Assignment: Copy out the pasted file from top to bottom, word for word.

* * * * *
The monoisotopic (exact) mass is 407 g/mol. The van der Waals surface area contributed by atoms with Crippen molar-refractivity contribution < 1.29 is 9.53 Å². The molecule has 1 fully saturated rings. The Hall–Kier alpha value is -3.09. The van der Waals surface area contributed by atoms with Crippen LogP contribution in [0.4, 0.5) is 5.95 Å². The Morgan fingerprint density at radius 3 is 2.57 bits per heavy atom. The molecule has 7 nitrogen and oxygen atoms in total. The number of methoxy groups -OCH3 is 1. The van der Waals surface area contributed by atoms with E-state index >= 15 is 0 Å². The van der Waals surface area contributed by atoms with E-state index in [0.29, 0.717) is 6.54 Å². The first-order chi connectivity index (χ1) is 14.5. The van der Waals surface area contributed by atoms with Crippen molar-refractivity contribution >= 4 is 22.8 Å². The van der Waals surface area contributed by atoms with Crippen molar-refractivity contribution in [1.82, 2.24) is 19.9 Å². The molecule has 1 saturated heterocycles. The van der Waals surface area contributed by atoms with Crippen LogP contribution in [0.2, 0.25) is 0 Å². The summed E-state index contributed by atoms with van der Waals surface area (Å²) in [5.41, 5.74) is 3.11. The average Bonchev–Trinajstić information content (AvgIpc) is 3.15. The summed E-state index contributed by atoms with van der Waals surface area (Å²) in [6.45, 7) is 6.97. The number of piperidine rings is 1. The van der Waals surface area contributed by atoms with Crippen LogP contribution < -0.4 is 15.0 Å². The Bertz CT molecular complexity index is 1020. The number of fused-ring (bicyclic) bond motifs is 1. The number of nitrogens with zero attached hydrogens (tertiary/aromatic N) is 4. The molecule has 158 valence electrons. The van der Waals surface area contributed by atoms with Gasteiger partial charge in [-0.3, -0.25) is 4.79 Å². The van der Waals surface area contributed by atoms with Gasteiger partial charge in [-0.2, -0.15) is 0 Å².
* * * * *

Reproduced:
The monoisotopic (exact) mass is 407 g/mol. The van der Waals surface area contributed by atoms with Crippen molar-refractivity contribution < 1.29 is 9.53 Å². The molecule has 1 fully saturated rings. The Hall–Kier alpha value is -3.09. The van der Waals surface area contributed by atoms with Crippen LogP contribution in [0.4, 0.5) is 5.95 Å². The Morgan fingerprint density at radius 3 is 2.57 bits per heavy atom. The molecule has 7 nitrogen and oxygen atoms in total. The number of methoxy groups -OCH3 is 1. The van der Waals surface area contributed by atoms with E-state index >= 15 is 0 Å². The van der Waals surface area contributed by atoms with E-state index in [0.29, 0.717) is 6.54 Å². The first-order chi connectivity index (χ1) is 14.5. The van der Waals surface area contributed by atoms with Crippen molar-refractivity contribution >= 4 is 22.8 Å². The van der Waals surface area contributed by atoms with Crippen molar-refractivity contribution in [1.82, 2.24) is 19.9 Å². The molecule has 1 saturated heterocycles. The van der Waals surface area contributed by atoms with Crippen LogP contribution in [0.2, 0.25) is 0 Å². The summed E-state index contributed by atoms with van der Waals surface area (Å²) in [5.41, 5.74) is 3.11. The average Bonchev–Trinajstić information content (AvgIpc) is 3.15. The summed E-state index contributed by atoms with van der Waals surface area (Å²) in [6.45, 7) is 6.97. The number of piperidine rings is 1. The van der Waals surface area contributed by atoms with Crippen LogP contribution < -0.4 is 15.0 Å². The Bertz CT molecular complexity index is 1020. The number of fused-ring (bicyclic) bond motifs is 1. The number of nitrogens with zero attached hydrogens (tertiary/aromatic N) is 4. The molecule has 158 valence electrons. The van der Waals surface area contributed by atoms with Gasteiger partial charge in [-0.3, -0.25) is 4.79 Å². The van der Waals surface area contributed by atoms with Gasteiger partial charge in [-0.2, -0.15) is 0 Å².